Reciprocity Factor (Ilford)

Cameras, lenses, tripods..
Mick Fagan
Posts: 338
Joined: 24 Sep 2015, 21:20
Location: Melbourne

Re: Reciprocity Factor (Ilford)

Postby Mick Fagan » 12 Nov 2021, 12:13

Walter, you mentioning David Vestal brought back quite few memories of many magazine articles I somehow managed to read; usually in the local library as I couldn't afford American photographic magazines at the time.

Quite the print worker and I clearly remember a mammoth testing program he did on B&W papers and the major differences between graded paper and multigraded papers.

Well it may be raining all the way to Sydney, but I definitely know it is raining like crazy down here, flooded streets and trees down everywhere. I met up with three people yesterday and we discussed the recent big storms, one lost power for 6 days, the second power and gas for 9 days while the third lost power for almost 2 days. We also lost power, but we are fortunate enough to have house batteries and we weathered the storm unscathed.

Back to the testing, the Bergger Panchro 400 is looking good, but I don't think I'll use it, normal development D76 1:1 17 minutes at 20ºC, however FP4+ is looking really good with a half stop developer increase and using Ilford's reciprocity formula. This chart which is really a factor chart, leaves drawn charts for dead. So easy to use, providing one has a mobile phone calculator and uses the appropriate formula, you're in business.

Metered time of 5 seconds, corrected time of 7.598051.... I used 8 seconds and just for once I remembered to pack my Seiko stop watch which I picked up last century when the local primary school switched over to electronic stop watches for $2.00; mechanical marvel.

As for stand development, not really a fan of it. I had a brother who extolled the virtues of stand development in the 70's and he tried hard to get me to give it a go. I did and I don't think I've used it since.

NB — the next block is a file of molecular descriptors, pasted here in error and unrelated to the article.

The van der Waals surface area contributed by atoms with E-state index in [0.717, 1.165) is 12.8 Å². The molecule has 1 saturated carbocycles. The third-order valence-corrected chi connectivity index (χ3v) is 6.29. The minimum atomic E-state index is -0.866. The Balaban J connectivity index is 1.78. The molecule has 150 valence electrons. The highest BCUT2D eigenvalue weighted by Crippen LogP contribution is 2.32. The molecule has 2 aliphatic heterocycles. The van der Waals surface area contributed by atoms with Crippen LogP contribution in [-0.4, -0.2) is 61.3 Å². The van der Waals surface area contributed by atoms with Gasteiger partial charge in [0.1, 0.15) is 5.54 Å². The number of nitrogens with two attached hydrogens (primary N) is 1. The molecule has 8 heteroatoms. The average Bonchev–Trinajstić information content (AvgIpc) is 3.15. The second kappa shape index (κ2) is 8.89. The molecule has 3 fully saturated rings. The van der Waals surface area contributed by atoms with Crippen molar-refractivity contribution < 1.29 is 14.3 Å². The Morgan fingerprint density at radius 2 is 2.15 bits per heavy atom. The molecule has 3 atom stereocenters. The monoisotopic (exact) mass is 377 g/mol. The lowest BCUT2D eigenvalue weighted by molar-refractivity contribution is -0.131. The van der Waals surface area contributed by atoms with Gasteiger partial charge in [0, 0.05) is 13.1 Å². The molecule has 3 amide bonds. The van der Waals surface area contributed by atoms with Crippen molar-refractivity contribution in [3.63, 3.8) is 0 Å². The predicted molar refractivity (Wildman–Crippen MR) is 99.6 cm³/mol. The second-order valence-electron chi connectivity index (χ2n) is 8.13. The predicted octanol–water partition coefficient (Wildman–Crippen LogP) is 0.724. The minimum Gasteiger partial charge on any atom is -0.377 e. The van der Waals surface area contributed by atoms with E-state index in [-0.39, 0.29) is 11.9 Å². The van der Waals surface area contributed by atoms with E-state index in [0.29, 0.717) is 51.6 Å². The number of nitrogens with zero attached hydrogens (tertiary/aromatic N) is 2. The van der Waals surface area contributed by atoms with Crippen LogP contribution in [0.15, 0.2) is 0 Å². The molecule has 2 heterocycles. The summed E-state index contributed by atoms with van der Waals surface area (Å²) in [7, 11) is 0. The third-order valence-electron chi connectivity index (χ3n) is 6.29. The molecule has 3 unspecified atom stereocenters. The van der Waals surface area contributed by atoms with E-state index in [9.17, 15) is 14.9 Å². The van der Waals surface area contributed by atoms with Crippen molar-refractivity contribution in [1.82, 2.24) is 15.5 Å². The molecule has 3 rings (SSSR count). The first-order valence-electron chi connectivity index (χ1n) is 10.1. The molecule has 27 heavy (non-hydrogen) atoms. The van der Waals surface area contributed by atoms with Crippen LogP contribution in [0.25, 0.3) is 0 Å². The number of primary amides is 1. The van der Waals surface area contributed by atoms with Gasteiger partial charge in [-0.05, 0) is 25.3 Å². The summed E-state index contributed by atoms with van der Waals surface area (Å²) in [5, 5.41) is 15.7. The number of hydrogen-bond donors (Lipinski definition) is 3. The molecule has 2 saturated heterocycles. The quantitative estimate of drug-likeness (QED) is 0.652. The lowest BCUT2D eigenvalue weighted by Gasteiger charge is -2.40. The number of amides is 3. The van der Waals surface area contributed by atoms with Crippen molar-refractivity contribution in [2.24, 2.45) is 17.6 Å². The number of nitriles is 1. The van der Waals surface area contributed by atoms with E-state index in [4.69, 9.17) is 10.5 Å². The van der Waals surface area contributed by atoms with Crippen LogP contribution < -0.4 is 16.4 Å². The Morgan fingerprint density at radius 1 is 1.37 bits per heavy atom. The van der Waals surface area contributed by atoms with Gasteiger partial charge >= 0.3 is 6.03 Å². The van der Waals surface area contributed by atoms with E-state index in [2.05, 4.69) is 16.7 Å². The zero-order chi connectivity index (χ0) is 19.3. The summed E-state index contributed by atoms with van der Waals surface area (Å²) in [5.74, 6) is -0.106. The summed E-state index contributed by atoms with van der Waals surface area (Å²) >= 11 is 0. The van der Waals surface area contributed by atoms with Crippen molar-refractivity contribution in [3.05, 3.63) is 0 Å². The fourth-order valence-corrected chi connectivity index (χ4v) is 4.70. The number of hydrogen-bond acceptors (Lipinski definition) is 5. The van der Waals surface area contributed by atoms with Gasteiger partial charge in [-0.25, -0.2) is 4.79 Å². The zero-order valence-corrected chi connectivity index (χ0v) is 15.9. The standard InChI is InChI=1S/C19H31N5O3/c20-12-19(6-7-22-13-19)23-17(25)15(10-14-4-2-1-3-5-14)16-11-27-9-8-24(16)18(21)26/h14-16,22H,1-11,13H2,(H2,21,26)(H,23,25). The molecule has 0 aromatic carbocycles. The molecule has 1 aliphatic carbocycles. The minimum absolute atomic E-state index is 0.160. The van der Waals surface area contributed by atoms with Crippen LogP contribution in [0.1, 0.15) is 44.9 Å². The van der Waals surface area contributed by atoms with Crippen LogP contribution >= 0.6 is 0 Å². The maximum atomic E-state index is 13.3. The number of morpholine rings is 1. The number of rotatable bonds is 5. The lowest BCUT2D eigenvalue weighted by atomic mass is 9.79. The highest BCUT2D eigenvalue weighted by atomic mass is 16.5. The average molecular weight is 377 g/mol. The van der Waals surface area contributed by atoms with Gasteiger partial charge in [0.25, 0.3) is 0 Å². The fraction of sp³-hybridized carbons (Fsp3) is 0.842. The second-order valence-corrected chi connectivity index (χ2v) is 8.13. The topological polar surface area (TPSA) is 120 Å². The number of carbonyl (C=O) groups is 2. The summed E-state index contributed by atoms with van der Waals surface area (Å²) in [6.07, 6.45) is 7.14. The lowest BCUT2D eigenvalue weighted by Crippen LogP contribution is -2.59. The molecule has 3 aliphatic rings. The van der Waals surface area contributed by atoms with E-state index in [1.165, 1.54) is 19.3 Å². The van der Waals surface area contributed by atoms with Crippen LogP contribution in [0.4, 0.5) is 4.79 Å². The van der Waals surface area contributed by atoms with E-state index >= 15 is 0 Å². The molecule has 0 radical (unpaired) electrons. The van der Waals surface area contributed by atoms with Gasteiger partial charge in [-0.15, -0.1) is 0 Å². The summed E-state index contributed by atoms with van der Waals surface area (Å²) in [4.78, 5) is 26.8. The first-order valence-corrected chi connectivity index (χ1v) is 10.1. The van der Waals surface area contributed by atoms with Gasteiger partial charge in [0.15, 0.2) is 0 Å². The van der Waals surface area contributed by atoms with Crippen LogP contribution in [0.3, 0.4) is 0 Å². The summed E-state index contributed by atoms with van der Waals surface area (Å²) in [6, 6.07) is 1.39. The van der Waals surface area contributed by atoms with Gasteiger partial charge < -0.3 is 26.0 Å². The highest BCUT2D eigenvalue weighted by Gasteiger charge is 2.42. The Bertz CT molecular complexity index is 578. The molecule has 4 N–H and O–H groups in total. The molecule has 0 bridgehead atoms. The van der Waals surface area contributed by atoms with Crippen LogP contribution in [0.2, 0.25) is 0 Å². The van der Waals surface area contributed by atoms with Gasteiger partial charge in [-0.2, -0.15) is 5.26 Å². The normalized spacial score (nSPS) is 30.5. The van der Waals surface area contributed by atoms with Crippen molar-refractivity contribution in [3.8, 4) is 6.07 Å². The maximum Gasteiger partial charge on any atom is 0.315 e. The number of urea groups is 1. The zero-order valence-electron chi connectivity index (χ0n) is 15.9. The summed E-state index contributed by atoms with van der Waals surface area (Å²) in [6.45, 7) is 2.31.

Mick Fagan
Posts: 338
Joined: 24 Sep 2015, 21:20
Location: Melbourne

Re: Reciprocity Factor (Ilford)

Postby Mick Fagan » 29 Dec 2021, 09:09

Well due to (almost) forseen conditions, the proposed gathering didn't take place, so no photographing the building. There is always next year..... :)

Just as a matter of interest, I did a long exposure using FP4+ with a metered exposure of 8 seconds. Using the Ilford calculation factor from their chart the corrected time is 13.7370469...... I used 14 seconds. Pretty good negative ensued, so this Ilford reciprocity compensation chart seems to be very good. Which it should as it comes straight from the horses mouth, but sometimes one wonders.

Maybe next year I'll get a go and possibly post something?

Walter Glover
Posts: 1270
Joined: 31 Jul 2012, 22:31
Location: Leichhardt, NSW

Re: Reciprocity Factor (Ilford)

Postby Walter Glover » 01 Jan 2022, 13:01

Mick,

Given the definitive time calculation I gather you used the stated P factor of 1.26 and calculated? I'm looking at using XP2 Super with the suggestedd P factor of 1.31. Nice to get a clue that it's within coo-ee. At least Ilford advise the factor whereas Kodak suggest you burn some film testing.

Frohes neues Jahr!
Walter Glover

"We see things not as they are. We see them as we are."
Emanuel Kant

Mick Fagan
Posts: 338
Joined: 24 Sep 2015, 21:20
Location: Melbourne

Re: Reciprocity Factor (Ilford)

Postby Mick Fagan » 01 Jan 2022, 13:19

Walter, I think their reciprocity chart is one of the best things for the film photographer to have in their arsenal, so easy. I have a friend who doesn't have access to the web or anything like that, he pretty much uses HP5+ in 35mm format.

I gave him the formula for HP5+ in very large written format as he is legally blind. I know that he used it successfully for HP5+ for an approximate metered time of 6 seconds on his inbuilt camera meter then switching to manual and the corrected time he had very good success.

I thought about the XP2 factor and wondered if that would work for normal C41 film, maybe not with three and in some instances four layers of different emulsions on the film; but one never knows.

Ein Gutes Neues Jahr to you too! :D


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